What Are The Causes Of  Varicose Veins and Spider Veins?

Weak valves and vein wall

Chronic venous insufficiency is a concerning and long-term condition, characterized by weakened vein walls that cause unable the veins to be emptied of blood.

This creates an uncomfortable pooling effect in your legs especially when standing upright – but it thankfully can often be managed with specific interventions related to malfunctioning valves in the affected veins.

As time passes, vein valves can become weakened or damaged due to aging and heredity – even everyday habits like sitting for long periods of time or leading a sedentary lifestyle.
This impairs proper blood flow throughout the body as it becomes increasingly difficult for veins to pump efficiently.
Additionally, when excess weight is placed on them from being overweight, this too has an adverse effect on venous valve functionality; something that is often compounded by developing dangerous blood clots in these areas.

Our leg muscles are powerful pumps that help recirculate blood back to the heart – earning them their nickname “second hearts”.

When we move, our calf muscles contract and open valves allowing up 70% of blood in our legs to flow towards the heart.

Then when they relax again, these same veins close off thanks to functioning valves keeping everything running smoothly!

Unfortunately for those with varicose veins, though, weakened valve function means some of this pushed-upwards pressure is lost during relaxation, so more care needs to be taken.


There is mounting evidence suggesting a genetic link to the development of venous insufficiency. Studies on families with affected patients have shown an association with chronic venous disease, along with a connection between this disorder and the FOXC2 gene.

Varicose veins may be a common condition, but that doesn’t mean you should take it for granted!

Hereditary components play an important role in the development of varicose veins – if someone close to you suffers from this problem there’s a greater chance that you might too.

Don’t forget though: other factors can influence your susceptibility as well!

In an intriguing study, the risk for children of developing varicose veins was heavily influenced by parental health.

Those with two parents who had them were nearly guaranteed to inherit the condition themselves, at a rate of 90%, while those with only one parent facing it could still be partially affected – 62% in females and 25% in males.


For those suffering from varicose veins, gender matters.

Studies show that women are twice as likely to develop these unsightly bulging veins than their male counterparts.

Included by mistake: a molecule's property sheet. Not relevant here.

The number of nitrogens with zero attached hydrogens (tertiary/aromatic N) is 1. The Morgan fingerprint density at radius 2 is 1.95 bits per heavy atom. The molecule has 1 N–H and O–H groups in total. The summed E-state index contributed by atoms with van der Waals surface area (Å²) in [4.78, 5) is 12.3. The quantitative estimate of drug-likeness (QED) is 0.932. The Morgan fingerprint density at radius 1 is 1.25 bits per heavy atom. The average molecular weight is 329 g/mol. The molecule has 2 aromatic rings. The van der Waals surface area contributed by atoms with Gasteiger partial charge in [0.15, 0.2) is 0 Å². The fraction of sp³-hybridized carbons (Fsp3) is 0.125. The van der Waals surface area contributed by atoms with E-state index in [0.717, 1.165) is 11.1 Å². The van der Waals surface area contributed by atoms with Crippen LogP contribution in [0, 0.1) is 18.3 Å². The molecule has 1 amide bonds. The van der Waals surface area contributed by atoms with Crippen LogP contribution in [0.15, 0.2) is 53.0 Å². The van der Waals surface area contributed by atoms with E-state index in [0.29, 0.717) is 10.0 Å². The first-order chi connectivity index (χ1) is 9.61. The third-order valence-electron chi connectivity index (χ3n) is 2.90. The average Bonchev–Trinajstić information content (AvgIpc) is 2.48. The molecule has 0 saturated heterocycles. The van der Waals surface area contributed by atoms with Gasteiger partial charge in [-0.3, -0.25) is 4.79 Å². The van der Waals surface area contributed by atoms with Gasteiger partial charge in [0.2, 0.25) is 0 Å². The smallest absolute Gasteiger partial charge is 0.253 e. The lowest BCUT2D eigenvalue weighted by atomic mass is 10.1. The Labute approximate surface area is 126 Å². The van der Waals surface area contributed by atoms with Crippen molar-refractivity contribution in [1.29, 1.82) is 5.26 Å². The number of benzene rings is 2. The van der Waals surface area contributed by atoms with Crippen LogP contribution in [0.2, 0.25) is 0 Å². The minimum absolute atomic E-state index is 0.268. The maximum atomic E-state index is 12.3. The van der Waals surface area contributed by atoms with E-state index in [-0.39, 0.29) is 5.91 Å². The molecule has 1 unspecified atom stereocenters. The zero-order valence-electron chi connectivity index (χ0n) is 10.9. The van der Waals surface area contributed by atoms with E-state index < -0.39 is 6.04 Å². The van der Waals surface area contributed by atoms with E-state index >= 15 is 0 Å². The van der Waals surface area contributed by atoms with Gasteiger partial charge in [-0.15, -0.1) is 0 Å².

Though both genders can suffer from this condition, it is an issue more common for one side of the population than the other.

Hormonal changes are a major factor behind why women have an increased risk of developing varicose veins.

Particularly during pregnancy, when the body nurtures a new life and more blood circulates throughout it – this can place immense pressure on veins that could already be weakened by deteriorating hormones such as oestrogen or progesterone.

Therefore, maintaining balanced hormone levels in your system is essential for healthy vein health!

Pregnancy can be a beautiful time, but for some women, it brings the unwelcome addition of varicose veins.

These swollen and bulging veins occur when extra pressure is exerted on the large vein responsible for transporting blood from feet to heart.

Not only do they look unpleasant, in severe cases they may even cause itchiness or discomforting pain!


Working life can be tough on your veins – from doctors to flight attendants, many jobs rely heavily on prolonged periods of sitting or standing.

Occupations like :

  • Healthcare workers
  • food service staff
  • teachers
  • Office employees


are at higher risk for developing varicose veins as a result of their daily activities.

Other professions might not spring to mind when you think about the condition; tradies and hairdressers should also remain vigilant against its unwelcome effects!

CVI can make daily life difficult but there are ways to find relief.

Making lifestyle adjustments, such as exercise and dietary changes, or treatment from a vein doctor may help improve blood circulation in the legs so you can still be active at work.

Living with chronic venous insufficiency can be painful and even lead to serious complications, but it doesn’t have to.
Around a quarter of the population is affected by this condition – however, they don’t need to suffer!

By making simple lifestyle adjustments, such as:

  • exercising regularly
  • reducing salt intake, staying hydrated
  • using compression stockings


relief is possible; allowing many sufferers to reach optimal health once again.


As we age, the chances of developing varicose veins increase – so it’s important for adults to be aware of this risk.

Youthful vigour won’t protect us from these vein issues. However, staying informed and knowing your body can help reduce their effects!

As we age, it’s not just wrinkles that can appear – the veins in our bodies show signs of wear and tear.

This is due to weakened valves, which no longer provide a barrier for blood flow.

This allows some of it to go against its original course and leak back into the vein.


Being overweight can put extra pressure on your veins, making it difficult for blood to flow back up towards the heart.

Over time this added strain leads to weakened valves which trigger varicose vein formation and other circulation issues.

Varicose veins can be more than just a cosmetic concern. If left untreated, they weaken the walls of your blood vessels and put you at an elevated risk for developing dangerous clots in your arteries or veins.

Taking measures to prevent varicose veins is a smart way to protect yourself from this life-threatening medical issue.

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